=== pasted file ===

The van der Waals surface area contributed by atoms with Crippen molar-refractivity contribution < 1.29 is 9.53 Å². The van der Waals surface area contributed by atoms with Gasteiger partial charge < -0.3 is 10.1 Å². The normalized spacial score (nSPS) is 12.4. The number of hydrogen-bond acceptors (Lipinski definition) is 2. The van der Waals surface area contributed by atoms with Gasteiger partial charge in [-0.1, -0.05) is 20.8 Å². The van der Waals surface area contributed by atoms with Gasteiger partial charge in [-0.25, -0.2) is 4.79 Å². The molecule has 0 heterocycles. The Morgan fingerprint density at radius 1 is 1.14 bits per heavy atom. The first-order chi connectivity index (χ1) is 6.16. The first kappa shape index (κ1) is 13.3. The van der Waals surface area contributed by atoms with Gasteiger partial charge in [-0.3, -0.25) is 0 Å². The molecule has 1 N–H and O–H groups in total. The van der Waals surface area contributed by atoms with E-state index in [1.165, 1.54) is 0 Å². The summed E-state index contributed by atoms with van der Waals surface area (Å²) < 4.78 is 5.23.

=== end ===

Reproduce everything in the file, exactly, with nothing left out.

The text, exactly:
The van der Waals surface area contributed by atoms with Crippen molar-refractivity contribution < 1.29 is 9.53 Å². The van der Waals surface area contributed by atoms with Gasteiger partial charge < -0.3 is 10.1 Å². The normalized spacial score (nSPS) is 12.4. The number of hydrogen-bond acceptors (Lipinski definition) is 2. The van der Waals surface area contributed by atoms with Gasteiger partial charge in [-0.1, -0.05) is 20.8 Å². The van der Waals surface area contributed by atoms with Gasteiger partial charge in [-0.25, -0.2) is 4.79 Å². The molecule has 0 heterocycles. The Morgan fingerprint density at radius 1 is 1.14 bits per heavy atom. The first-order chi connectivity index (χ1) is 6.16. The first kappa shape index (κ1) is 13.3. The van der Waals surface area contributed by atoms with Gasteiger partial charge in [-0.3, -0.25) is 0 Å². The molecule has 1 N–H and O–H groups in total. The van der Waals surface area contributed by atoms with E-state index in [1.165, 1.54) is 0 Å². The summed E-state index contributed by atoms with van der Waals surface area (Å²) < 4.78 is 5.23.